On September 11th, 2001, over 70 NYPD, Port Authority and other law enforcement officers lost their lives to left-wing Islamic terrorists. It was the deadliest day in American law enforcement history. In the last ten years alone, a total of 1,539 cops have died in the line of duty.
And yet, anti-police sentiment is on the rise. There are the internet videos falsely depicting officers as being out-of-control and unaccountable abusers. There’s the August 2013 ruling by liberal activist Judge Shira A. Scheindlin against NYPD’s demonstrably effective Stop-and-Frisk program. (Scheindlin’s ruling was later halted after she was found to have engaged in corruption regarding the case.)
And now, big government junkies have found a new sabre to rattle at our public servants: the police uniform camera.
The use of video and audio capture devices to shackle police officers while they put their lives on the line is nothing new. In socialist Britain, Devon and Cornwall police began experimenting in 2006 with using cameras to monitor police interactions. Some officers in Texas are caving to mob sentiment and volunteering to wear the devices, evincing a Stockholm Syndrome-like relationship with their anti-police abusers. And a controversial study of a uniform camera program instituted by police departments in Rialto, CA has produced damning results:
Rialto’s randomised controlled study has seized attention because it offers scientific – and encouraging – findings: after cameras were introduced in February 2012, public complaints against officers plunged 88% compared with the previous 12 months. Officers’ use of force fell by 60%. [The Guardian]
Think of that last number this way: in the middle of a domestic violence call, an officer assault in progress, or the apprehension of a murder suspect, Rialto police officers were 60% less sure of their actions. So unsure that they did not act at all, instead putting their lives in 60% more danger.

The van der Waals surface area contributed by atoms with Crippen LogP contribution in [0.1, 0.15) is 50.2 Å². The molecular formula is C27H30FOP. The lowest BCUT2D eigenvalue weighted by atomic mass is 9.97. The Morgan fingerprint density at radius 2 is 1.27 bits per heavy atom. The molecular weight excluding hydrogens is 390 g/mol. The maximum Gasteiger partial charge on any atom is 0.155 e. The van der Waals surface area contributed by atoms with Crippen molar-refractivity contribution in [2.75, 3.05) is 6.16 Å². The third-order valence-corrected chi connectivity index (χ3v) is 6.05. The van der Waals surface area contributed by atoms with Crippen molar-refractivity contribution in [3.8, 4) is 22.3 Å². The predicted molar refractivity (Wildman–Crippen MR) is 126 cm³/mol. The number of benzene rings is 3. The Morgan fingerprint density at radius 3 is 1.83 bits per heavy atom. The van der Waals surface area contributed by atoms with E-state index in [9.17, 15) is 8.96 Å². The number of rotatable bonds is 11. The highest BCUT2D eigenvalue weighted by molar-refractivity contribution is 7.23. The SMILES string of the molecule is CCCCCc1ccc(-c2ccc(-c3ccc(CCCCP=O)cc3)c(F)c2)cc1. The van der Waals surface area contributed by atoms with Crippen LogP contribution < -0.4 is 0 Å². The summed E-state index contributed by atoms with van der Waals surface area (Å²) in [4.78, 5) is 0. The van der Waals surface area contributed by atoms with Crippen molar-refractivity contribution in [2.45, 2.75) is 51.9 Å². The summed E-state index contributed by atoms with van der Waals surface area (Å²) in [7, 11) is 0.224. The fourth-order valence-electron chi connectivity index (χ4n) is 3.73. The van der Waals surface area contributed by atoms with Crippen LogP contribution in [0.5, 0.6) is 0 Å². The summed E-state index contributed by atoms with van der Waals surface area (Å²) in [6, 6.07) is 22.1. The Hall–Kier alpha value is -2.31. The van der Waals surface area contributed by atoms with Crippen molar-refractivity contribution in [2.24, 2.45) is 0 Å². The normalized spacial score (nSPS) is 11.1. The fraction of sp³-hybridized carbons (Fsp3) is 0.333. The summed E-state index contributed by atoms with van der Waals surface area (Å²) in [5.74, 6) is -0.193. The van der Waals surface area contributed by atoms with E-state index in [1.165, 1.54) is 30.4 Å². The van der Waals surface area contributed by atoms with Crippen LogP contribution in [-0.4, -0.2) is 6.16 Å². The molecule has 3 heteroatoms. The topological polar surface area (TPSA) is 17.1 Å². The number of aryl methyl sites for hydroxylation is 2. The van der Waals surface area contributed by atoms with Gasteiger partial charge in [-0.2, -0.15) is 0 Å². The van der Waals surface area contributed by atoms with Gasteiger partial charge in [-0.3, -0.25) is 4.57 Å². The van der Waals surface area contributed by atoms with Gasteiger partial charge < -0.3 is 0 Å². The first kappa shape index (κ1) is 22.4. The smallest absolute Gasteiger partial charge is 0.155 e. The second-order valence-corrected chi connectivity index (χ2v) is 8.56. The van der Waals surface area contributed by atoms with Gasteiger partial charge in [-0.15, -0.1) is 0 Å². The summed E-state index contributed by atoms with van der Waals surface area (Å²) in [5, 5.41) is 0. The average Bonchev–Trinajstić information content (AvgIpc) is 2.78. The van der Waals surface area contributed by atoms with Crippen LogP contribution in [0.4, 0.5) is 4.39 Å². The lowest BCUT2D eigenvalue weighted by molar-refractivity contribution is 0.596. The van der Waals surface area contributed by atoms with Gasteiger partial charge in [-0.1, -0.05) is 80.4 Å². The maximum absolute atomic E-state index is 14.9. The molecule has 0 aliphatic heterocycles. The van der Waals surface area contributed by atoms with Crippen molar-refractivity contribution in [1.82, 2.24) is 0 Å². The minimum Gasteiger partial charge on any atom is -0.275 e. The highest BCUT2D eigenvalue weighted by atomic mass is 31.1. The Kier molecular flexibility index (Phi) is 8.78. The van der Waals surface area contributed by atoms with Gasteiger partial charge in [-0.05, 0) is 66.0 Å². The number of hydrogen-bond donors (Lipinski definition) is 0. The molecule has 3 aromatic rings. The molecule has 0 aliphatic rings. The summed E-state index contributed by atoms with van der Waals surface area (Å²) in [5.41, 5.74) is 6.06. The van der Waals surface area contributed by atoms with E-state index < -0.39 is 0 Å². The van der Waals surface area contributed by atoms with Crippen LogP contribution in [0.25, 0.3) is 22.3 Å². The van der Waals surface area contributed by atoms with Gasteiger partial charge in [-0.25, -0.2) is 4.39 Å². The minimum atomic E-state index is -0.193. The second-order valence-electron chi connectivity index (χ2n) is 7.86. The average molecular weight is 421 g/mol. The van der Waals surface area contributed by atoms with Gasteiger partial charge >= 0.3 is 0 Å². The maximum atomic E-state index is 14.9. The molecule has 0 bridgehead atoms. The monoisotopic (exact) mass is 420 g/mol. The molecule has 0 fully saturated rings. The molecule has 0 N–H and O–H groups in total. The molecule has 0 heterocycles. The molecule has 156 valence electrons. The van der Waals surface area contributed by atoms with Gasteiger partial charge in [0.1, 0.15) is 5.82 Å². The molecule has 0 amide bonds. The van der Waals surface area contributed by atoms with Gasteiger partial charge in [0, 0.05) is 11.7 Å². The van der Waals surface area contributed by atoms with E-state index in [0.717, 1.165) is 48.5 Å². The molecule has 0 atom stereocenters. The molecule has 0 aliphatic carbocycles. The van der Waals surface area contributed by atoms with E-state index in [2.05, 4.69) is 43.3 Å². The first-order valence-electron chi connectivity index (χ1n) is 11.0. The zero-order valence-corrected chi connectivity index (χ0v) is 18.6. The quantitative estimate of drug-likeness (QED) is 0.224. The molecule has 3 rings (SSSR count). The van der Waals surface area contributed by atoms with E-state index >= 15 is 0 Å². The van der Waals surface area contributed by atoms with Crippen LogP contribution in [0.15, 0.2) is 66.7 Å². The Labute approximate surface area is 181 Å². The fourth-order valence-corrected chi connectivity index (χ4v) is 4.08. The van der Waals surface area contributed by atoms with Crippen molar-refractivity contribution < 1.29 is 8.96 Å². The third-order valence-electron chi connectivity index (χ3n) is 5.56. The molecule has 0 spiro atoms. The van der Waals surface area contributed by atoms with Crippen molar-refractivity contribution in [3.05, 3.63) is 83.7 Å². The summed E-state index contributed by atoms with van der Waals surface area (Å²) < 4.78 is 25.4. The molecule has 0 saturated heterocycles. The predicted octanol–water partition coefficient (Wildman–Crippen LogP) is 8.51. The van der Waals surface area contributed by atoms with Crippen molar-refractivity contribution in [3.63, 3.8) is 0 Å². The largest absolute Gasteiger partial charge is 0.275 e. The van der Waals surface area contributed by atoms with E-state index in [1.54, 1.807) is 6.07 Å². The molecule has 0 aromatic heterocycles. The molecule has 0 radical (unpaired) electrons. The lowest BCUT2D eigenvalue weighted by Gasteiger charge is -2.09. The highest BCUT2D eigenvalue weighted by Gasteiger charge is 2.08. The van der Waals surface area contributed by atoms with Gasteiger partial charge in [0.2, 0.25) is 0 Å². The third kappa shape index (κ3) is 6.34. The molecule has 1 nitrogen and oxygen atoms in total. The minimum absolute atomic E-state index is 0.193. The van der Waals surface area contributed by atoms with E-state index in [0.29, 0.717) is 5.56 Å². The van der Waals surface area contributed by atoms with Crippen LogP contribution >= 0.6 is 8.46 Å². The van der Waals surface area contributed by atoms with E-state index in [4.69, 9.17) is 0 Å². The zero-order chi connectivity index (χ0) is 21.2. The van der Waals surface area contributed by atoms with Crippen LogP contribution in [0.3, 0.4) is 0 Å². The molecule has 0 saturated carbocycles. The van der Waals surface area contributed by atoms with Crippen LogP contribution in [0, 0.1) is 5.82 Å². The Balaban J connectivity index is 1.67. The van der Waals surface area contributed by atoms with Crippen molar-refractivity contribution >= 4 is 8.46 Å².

We already know that liberals and their libertarian comrades have an aversion to an orderly society. But, there are other issues at play. Legal citizens in the United States have a Constitutional right to reasonable expectations of privacy. We already have police dashboard cameras on the highways, traffic light cameras in our neighborhoods, and Alex Jones with a camera and megaphone outside the World Trade Center. Why should we strip away yet more privacy?
And perhaps worse, widespread implementation of this practice would subject the same people who protect us in our sleep to an unprecedented violation of their Fourth Amendment rights. When officers are inevitably misrepresented by dishonestly edited videos, their lives and the lives of their families will face danger from mobs demanding Spike Lee-style “street justice.” Sure, a Freedom of Information Act request or voluntary dissemination of the unedited video could correct the record, but by then the damage will have been done. Being held accountable for their actions means police would also be held accountable for public perception of their actions, and that’s just plain scary.
In closing, our own columnist Zafeer Hamidi recalls his time as the Muslim Brotherhood’s liaison to Al-Qaeda leadership and their associated organizations, such as Lashkar-e-Taiba, before Hamidi’s apostasy from Islam and his subsequent embrace of Christianity. “The use of surveillance on officers of peace is not different from the policies of Lashkar-e-Taiba,” says Hamidi. “The goal is to disrupt and distract. In a nation whose elections are under siege by voter fraud, instability is the burqa of the Leftist. It serves the same purpose as the smoke of Bukhoor incense—to obscure the crimes of the ruling class, in this case the anti-police Leftists, the minority groups that fund them, and their Hollywood quislings. These are truly people with no God.”
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